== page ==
Permanent Weapon Emplacement

Permanent Weapon Emplacement

 

a durable defensive structure (made of stone, brick, concrete, reinforced concrete, armored structural elements, and so on) intended for waging fire with artillery guns, mortars, machine guns, and other fire weapons and protecting the crews (subunits) operating these weapons against enemy fire.

The appearance of these emplacements dates to the 17th century. Initially permanent weapon emplacements existed in the form of casemates set in the walls of castles and fortresses (the boi and pechury in the sides and towers of Russian fortress walls). Later they came to be used extensively as independent elements in the fortification of state borders and troop field positions. Permanent weapon emplacements were divided by degree of durability into light (small), reinforced (medium strength), and heavy. Light emplacements were usually built for regular military weapons. They were one story high and the walls and ceiling were not more than 1.5 m thick. Medium emplacements were one or two stories high with several battle casemates, shelters for a garrison, and auxiliary rooms; the walls and ceilings were up to 2 m thick. The heavy emplacements were composite units holding several artillery guns, mortars, machine guns, and a garrison of significant size. The protective layers were 3-5 m thick. Light emplacements were used in the position warfare of World War I (1914-18). Subsequently all types of permanent weapon emplacements began to be used as the basis of fortified regions and zones. They were used most extensively before World War II (1939-45) during construction of fortified lines such as the Maginot, Siegfried, and Mannerheim. Permanent weapon emplacements were used mainly as separate fire emplacements (caponiers, half-caponiers, and blockhouses) and in groups forming fortified positions. Minefields were laid around the emplacements (or groups), and other obstacles were set up. Because of their durability, low elevation above the ground, and firepower, neutralization of the permanent weapon emplacements required the use of special fire weapons involving large expenditures of ammunition as well as assault operations.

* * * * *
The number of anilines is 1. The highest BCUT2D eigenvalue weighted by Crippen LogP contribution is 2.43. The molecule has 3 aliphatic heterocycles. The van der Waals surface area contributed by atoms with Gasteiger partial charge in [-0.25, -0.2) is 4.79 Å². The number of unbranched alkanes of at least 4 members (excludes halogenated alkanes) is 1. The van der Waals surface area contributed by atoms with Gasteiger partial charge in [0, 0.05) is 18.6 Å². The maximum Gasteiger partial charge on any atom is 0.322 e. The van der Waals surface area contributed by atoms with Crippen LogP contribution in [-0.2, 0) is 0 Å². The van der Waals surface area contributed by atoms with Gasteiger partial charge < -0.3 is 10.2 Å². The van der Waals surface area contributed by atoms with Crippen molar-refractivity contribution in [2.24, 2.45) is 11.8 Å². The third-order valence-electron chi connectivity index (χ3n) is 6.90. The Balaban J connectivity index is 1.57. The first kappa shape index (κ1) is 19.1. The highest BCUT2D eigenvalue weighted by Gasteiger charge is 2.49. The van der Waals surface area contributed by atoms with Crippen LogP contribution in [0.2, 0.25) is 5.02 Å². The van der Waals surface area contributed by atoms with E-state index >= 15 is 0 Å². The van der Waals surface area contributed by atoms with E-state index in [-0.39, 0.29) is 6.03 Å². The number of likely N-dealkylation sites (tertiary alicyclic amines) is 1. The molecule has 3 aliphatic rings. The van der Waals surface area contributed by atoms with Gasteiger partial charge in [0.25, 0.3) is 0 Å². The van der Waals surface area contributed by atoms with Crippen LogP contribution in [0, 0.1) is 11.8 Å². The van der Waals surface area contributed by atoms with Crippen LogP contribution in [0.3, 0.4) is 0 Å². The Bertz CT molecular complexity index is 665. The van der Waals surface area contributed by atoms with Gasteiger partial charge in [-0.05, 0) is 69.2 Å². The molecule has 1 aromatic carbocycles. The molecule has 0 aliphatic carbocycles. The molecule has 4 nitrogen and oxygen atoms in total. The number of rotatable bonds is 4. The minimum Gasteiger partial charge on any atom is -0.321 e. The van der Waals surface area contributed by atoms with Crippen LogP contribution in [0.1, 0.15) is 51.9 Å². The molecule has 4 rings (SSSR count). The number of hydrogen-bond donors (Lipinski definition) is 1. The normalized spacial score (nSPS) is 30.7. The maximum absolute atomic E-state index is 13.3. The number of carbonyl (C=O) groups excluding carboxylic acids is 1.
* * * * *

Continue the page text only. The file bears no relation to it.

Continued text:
REFERENCES

Shperk, V. F.Istoriia fortifikatsii. Moscow, 1957.
Ushakov, D. V.Fortifikatsiia. Moscow, 1940.

G. F. SAMOILOVICH

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